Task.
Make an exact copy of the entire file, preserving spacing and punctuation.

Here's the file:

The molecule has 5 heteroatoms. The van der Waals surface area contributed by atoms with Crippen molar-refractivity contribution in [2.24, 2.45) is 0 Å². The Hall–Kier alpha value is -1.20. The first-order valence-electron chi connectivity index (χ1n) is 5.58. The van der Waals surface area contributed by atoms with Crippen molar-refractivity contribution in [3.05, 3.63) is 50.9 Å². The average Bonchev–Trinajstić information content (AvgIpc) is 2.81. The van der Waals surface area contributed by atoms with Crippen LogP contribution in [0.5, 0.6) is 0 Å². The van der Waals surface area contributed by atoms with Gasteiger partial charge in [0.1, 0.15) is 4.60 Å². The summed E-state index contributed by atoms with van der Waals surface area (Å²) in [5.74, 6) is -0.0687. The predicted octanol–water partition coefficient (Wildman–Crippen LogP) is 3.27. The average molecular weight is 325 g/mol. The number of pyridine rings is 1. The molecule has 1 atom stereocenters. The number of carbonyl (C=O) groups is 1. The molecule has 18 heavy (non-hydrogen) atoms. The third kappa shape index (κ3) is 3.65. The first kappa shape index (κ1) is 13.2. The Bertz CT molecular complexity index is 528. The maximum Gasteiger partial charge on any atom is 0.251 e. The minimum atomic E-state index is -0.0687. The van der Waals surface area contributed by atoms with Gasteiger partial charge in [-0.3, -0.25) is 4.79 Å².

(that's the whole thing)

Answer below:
The molecule has 5 heteroatoms. The van der Waals surface area contributed by atoms with Crippen molar-refractivity contribution in [2.24, 2.45) is 0 Å². The Hall–Kier alpha value is -1.20. The first-order valence-electron chi connectivity index (χ1n) is 5.58. The van der Waals surface area contributed by atoms with Crippen molar-refractivity contribution in [3.05, 3.63) is 50.9 Å². The average Bonchev–Trinajstić information content (AvgIpc) is 2.81. The van der Waals surface area contributed by atoms with Crippen LogP contribution in [0.5, 0.6) is 0 Å². The van der Waals surface area contributed by atoms with Gasteiger partial charge in [0.1, 0.15) is 4.60 Å². The summed E-state index contributed by atoms with van der Waals surface area (Å²) in [5.74, 6) is -0.0687. The predicted octanol–water partition coefficient (Wildman–Crippen LogP) is 3.27. The average molecular weight is 325 g/mol. The number of pyridine rings is 1. The molecule has 1 atom stereocenters. The number of carbonyl (C=O) groups is 1. The molecule has 18 heavy (non-hydrogen) atoms. The third kappa shape index (κ3) is 3.65. The first kappa shape index (κ1) is 13.2. The Bertz CT molecular complexity index is 528. The maximum Gasteiger partial charge on any atom is 0.251 e. The minimum atomic E-state index is -0.0687. The van der Waals surface area contributed by atoms with Gasteiger partial charge in [-0.3, -0.25) is 4.79 Å².